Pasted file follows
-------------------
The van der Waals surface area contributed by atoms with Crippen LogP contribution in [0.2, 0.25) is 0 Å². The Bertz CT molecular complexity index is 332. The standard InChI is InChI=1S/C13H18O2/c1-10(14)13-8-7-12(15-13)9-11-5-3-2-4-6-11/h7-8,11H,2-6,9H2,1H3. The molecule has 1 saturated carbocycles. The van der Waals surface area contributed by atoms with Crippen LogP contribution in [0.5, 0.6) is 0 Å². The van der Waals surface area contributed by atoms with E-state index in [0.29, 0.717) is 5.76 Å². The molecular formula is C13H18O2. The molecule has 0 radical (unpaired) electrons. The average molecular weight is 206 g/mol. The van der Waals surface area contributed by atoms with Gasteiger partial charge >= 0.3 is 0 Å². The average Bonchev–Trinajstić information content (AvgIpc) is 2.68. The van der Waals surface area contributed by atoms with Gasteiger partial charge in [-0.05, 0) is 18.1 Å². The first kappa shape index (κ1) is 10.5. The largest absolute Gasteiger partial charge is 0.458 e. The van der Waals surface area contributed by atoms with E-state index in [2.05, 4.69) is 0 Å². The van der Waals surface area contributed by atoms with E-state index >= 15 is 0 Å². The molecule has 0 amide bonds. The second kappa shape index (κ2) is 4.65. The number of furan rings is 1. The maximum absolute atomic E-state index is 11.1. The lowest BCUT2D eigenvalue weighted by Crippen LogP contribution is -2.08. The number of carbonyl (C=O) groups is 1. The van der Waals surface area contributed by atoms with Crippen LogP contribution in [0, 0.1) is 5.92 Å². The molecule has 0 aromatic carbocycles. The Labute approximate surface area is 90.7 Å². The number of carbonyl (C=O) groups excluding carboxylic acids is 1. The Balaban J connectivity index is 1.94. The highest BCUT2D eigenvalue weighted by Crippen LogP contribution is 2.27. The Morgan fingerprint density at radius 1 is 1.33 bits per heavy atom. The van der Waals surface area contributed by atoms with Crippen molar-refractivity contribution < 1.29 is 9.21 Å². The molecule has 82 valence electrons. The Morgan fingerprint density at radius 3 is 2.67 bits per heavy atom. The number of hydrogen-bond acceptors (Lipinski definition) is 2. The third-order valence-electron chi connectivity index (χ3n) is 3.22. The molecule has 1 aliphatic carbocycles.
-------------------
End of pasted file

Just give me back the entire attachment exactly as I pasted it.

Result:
The van der Waals surface area contributed by atoms with Crippen LogP contribution in [0.2, 0.25) is 0 Å². The Bertz CT molecular complexity index is 332. The standard InChI is InChI=1S/C13H18O2/c1-10(14)13-8-7-12(15-13)9-11-5-3-2-4-6-11/h7-8,11H,2-6,9H2,1H3. The molecule has 1 saturated carbocycles. The van der Waals surface area contributed by atoms with Crippen LogP contribution in [0.5, 0.6) is 0 Å². The van der Waals surface area contributed by atoms with E-state index in [0.29, 0.717) is 5.76 Å². The molecular formula is C13H18O2. The molecule has 0 radical (unpaired) electrons. The average molecular weight is 206 g/mol. The van der Waals surface area contributed by atoms with Gasteiger partial charge >= 0.3 is 0 Å². The average Bonchev–Trinajstić information content (AvgIpc) is 2.68. The van der Waals surface area contributed by atoms with Gasteiger partial charge in [-0.05, 0) is 18.1 Å². The first kappa shape index (κ1) is 10.5. The largest absolute Gasteiger partial charge is 0.458 e. The van der Waals surface area contributed by atoms with E-state index in [2.05, 4.69) is 0 Å². The van der Waals surface area contributed by atoms with E-state index >= 15 is 0 Å². The molecule has 0 amide bonds. The second kappa shape index (κ2) is 4.65. The number of furan rings is 1. The maximum absolute atomic E-state index is 11.1. The lowest BCUT2D eigenvalue weighted by Crippen LogP contribution is -2.08. The number of carbonyl (C=O) groups is 1. The van der Waals surface area contributed by atoms with Crippen LogP contribution in [0, 0.1) is 5.92 Å². The molecule has 0 aromatic carbocycles. The Labute approximate surface area is 90.7 Å². The number of carbonyl (C=O) groups excluding carboxylic acids is 1. The Balaban J connectivity index is 1.94. The highest BCUT2D eigenvalue weighted by Crippen LogP contribution is 2.27. The Morgan fingerprint density at radius 1 is 1.33 bits per heavy atom. The van der Waals surface area contributed by atoms with Crippen molar-refractivity contribution < 1.29 is 9.21 Å². The molecule has 82 valence electrons. The Morgan fingerprint density at radius 3 is 2.67 bits per heavy atom. The number of hydrogen-bond acceptors (Lipinski definition) is 2. The third-order valence-electron chi connectivity index (χ3n) is 3.22. The molecule has 1 aliphatic carbocycles.